Hypertext Webster Gateway: "such"

From Webster's Revised Unabridged Dictionary (1913) (web1913)

Such \Such\, a. [OE. such, sich, sech, sik, swich, swilch,
swulch, swilc, swulc, AS. swelc, swilc, swylc; akin to
OFries. selik, D. zulk, OS. sulic, OHG. sulih, solih, G.
solch, Icel. sl[=i]kr, OSw. salik, Sw. slik, Dan. slig, Goth.
swaleiks; originally meaning, so shaped. [root]192. See {So},
{Like}, a., and cf. {Which}.]
1. Of that kind; of the like kind; like; resembling; similar;
as, we never saw such a day; -- followed by that or as
introducing the word or proposition which defines the
similarity, or the standard of comparison; as, the books
are not such that I can recommend them, or, not such as I
can recommend; these apples are not such as those we saw
yesterday; give your children such precepts as tend to
make them better.

And in his time such a conqueror That greater was
there none under the sun. --Chaucer.

His misery was such that none of the bystanders
could refrain from weeping. --Macaulay.

Note: The indefinite article a or an never precedes such, but
is placed between it and the noun to which it refers;
as, such a man; such an honor. The indefinite adjective
some, several, one, few, many, all, etc., precede such;
as, one such book is enough; all such people ought to
be avoided; few such ideas were then held.

2. Having the particular quality or character specified.

That thou art happy, owe to God; That thou
continuest such, owe to thyself. --Milton.

3. The same that; -- with as; as, this was the state of the
kingdom at such time as the enemy landed. ``[It] hath such
senses as we have.'' --Shak.

4. Certain; -- representing the object as already
particularized in terms which are not mentioned.

In rushed one and tells him such a knight Is new
arrived. --Daniel.

To-day or to-morrow we will go into such a city, and
continue there a year. --James iv.

Note: Such is used pronominally. ``He was the father of such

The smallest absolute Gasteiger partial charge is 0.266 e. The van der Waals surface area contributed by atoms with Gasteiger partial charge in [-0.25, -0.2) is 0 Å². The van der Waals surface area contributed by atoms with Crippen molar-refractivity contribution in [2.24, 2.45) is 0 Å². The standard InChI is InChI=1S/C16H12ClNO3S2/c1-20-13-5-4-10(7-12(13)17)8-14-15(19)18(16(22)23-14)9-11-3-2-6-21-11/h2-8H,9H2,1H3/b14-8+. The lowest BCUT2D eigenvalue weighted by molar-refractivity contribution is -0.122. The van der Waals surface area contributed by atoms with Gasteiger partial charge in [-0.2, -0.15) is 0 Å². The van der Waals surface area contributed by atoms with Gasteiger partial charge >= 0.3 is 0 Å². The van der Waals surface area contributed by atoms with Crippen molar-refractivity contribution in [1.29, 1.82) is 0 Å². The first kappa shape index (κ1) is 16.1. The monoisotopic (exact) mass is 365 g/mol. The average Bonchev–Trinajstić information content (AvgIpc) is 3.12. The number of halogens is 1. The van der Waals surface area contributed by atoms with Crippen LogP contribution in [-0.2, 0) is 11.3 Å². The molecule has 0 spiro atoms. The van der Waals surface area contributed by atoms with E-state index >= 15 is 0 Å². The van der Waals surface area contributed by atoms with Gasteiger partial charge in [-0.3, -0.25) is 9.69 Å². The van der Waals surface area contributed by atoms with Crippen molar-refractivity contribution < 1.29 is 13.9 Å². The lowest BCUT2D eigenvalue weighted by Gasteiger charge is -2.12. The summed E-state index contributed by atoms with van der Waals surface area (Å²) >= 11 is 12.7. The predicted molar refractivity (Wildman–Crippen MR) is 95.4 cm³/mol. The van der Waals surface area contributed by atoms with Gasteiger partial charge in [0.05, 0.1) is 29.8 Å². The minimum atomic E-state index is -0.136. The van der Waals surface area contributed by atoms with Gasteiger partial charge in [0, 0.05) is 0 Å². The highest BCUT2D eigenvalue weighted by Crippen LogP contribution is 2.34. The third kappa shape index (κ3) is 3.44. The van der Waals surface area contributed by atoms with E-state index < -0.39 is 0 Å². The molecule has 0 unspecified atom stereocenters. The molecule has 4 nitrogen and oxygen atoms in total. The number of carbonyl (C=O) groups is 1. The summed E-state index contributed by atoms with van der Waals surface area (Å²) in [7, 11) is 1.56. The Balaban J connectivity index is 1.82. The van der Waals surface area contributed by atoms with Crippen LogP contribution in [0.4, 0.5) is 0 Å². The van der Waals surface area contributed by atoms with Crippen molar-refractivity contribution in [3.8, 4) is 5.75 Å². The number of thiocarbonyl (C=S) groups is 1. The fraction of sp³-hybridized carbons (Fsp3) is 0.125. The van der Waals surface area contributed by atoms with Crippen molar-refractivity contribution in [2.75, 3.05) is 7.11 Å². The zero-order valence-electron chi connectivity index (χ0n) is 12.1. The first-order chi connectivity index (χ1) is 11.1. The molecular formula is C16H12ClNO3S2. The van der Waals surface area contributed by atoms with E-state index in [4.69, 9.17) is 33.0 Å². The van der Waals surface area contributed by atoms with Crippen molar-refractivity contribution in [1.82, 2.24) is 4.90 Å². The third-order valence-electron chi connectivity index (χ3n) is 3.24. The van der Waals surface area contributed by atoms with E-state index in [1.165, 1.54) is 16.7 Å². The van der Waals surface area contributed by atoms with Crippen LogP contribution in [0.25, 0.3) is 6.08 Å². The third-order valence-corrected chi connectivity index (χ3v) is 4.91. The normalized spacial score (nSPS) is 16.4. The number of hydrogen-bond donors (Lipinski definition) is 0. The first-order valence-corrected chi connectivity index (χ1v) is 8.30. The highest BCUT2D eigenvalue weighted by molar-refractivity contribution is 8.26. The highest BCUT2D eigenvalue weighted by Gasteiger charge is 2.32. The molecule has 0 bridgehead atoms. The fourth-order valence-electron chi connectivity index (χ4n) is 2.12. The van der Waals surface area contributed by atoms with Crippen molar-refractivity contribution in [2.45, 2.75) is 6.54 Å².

as dwell in tents.'' --Gen. iv. 20. ``Such as I are
free in spirit when our limbs are chained.'' --Sir W.
Scott. Such is also used before adjectives joined to
substantives; as, the fleet encountered such a terrible
storm that it put back. ``Everything was managed with
so much care, and such excellent order was observed.''
--De Foe.

Temple sprung from a family which . . . long
after his death produced so many eminent men, and
formed such distinguished alliances, that, etc.
Such is used emphatically, without the correlative.

Now will he be mocking: I shall have such a life.
Such was formerly used with numerals in the sense of
times as much or as many; as, such ten, or ten times as

{Such and such}, or {Such or such}, certain; some; -- used to
represent the object indefinitely, as already
particularized in one way or another, or as being of one
kind or another. ``In such and such a place shall be my
camp.'' --2 Kings vi. 8. ``Sovereign authority may enact a
law commanding such and such an action.'' --South.

{Such like} or {character}, of the like kind.

And many other such like things ye do. --Mark vii.

From WordNet (r) 1.7 (wn)

adj 1: of a kind specified or understood; "it's difficult to please
such people"; "on such a night as this"; "animals such
as lions and tigers" [syn: {such(a)}, {such as}]
2: of a degree or quality specified (by the `that' clause);
"their anxiety was such that they could not sleep" [syn: {such(p)},
{such that}]
3: of so extreme a degree or extent; "such weeping"; "so much
weeping"; "such a help"; "such grief"; "never dreamed of
such beauty" [syn: {such(a)}, {so much}]
adv : (intensifier) to so extreme a degree; "he is such a baby";
"Such rich people!"

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